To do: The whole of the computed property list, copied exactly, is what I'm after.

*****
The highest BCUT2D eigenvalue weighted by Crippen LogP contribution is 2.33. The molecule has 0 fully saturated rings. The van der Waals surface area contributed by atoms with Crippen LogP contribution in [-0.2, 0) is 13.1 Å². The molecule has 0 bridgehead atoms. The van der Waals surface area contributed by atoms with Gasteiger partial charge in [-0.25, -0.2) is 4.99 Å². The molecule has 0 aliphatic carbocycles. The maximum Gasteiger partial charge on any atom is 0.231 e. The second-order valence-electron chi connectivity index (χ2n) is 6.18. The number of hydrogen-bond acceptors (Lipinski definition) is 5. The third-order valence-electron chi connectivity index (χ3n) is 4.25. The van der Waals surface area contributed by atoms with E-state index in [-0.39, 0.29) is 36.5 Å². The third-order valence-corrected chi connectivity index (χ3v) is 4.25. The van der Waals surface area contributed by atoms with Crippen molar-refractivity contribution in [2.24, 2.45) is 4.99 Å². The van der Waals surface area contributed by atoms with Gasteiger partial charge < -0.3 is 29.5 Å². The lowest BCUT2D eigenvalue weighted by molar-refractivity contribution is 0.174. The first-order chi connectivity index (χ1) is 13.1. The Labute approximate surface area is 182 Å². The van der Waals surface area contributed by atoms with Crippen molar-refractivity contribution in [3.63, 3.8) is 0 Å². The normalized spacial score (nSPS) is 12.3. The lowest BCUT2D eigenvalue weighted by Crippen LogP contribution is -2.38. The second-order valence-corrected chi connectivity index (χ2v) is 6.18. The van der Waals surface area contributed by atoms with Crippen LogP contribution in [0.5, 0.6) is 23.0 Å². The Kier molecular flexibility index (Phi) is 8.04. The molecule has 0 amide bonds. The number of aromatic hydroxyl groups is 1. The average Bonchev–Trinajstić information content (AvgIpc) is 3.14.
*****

The highest BCUT2D eigenvalue weighted by Crippen LogP contribution is 2.33. The molecule has 0 fully saturated rings. The van der Waals surface area contributed by atoms with Crippen LogP contribution in [-0.2, 0) is 13.1 Å². The molecule has 0 bridgehead atoms. The van der Waals surface area contributed by atoms with Gasteiger partial charge in [-0.25, -0.2) is 4.99 Å². The molecule has 0 aliphatic carbocycles. The maximum Gasteiger partial charge on any atom is 0.231 e. The second-order valence-electron chi connectivity index (χ2n) is 6.18. The number of hydrogen-bond acceptors (Lipinski definition) is 5. The third-order valence-electron chi connectivity index (χ3n) is 4.25. The van der Waals surface area contributed by atoms with E-state index in [-0.39, 0.29) is 36.5 Å². The third-order valence-corrected chi connectivity index (χ3v) is 4.25. The van der Waals surface area contributed by atoms with Crippen molar-refractivity contribution in [2.24, 2.45) is 4.99 Å². The van der Waals surface area contributed by atoms with Gasteiger partial charge < -0.3 is 29.5 Å². The lowest BCUT2D eigenvalue weighted by molar-refractivity contribution is 0.174. The first-order chi connectivity index (χ1) is 13.1. The Labute approximate surface area is 182 Å². The van der Waals surface area contributed by atoms with Crippen molar-refractivity contribution in [3.63, 3.8) is 0 Å². The normalized spacial score (nSPS) is 12.3. The lowest BCUT2D eigenvalue weighted by Crippen LogP contribution is -2.38. The second-order valence-corrected chi connectivity index (χ2v) is 6.18. The van der Waals surface area contributed by atoms with Crippen LogP contribution in [0.5, 0.6) is 23.0 Å². The Kier molecular flexibility index (Phi) is 8.04. The molecule has 0 amide bonds. The number of aromatic hydroxyl groups is 1. The average Bonchev–Trinajstić information content (AvgIpc) is 3.14.